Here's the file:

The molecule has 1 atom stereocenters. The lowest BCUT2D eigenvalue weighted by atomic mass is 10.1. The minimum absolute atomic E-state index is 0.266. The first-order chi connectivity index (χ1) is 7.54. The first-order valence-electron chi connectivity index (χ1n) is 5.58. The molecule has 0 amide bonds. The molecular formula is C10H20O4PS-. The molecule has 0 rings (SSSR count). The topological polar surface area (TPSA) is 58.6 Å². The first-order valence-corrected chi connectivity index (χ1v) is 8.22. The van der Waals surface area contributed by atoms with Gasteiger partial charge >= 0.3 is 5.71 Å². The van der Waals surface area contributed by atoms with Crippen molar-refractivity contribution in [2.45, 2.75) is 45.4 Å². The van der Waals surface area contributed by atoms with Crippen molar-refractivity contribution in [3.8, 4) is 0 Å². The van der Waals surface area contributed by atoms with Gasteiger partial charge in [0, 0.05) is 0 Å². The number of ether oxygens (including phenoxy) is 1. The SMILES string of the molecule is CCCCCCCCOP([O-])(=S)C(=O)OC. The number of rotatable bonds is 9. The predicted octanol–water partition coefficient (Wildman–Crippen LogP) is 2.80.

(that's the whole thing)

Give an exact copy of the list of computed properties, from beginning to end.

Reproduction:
The molecule has 1 atom stereocenters. The lowest BCUT2D eigenvalue weighted by atomic mass is 10.1. The minimum absolute atomic E-state index is 0.266. The first-order chi connectivity index (χ1) is 7.54. The first-order valence-electron chi connectivity index (χ1n) is 5.58. The molecule has 0 amide bonds. The molecular formula is C10H20O4PS-. The molecule has 0 rings (SSSR count). The topological polar surface area (TPSA) is 58.6 Å². The first-order valence-corrected chi connectivity index (χ1v) is 8.22. The van der Waals surface area contributed by atoms with Gasteiger partial charge >= 0.3 is 5.71 Å². The van der Waals surface area contributed by atoms with Crippen molar-refractivity contribution in [2.45, 2.75) is 45.4 Å². The van der Waals surface area contributed by atoms with Crippen molar-refractivity contribution in [3.8, 4) is 0 Å². The van der Waals surface area contributed by atoms with Gasteiger partial charge in [0, 0.05) is 0 Å². The number of ether oxygens (including phenoxy) is 1. The SMILES string of the molecule is CCCCCCCCOP([O-])(=S)C(=O)OC. The number of rotatable bonds is 9. The predicted octanol–water partition coefficient (Wildman–Crippen LogP) is 2.80.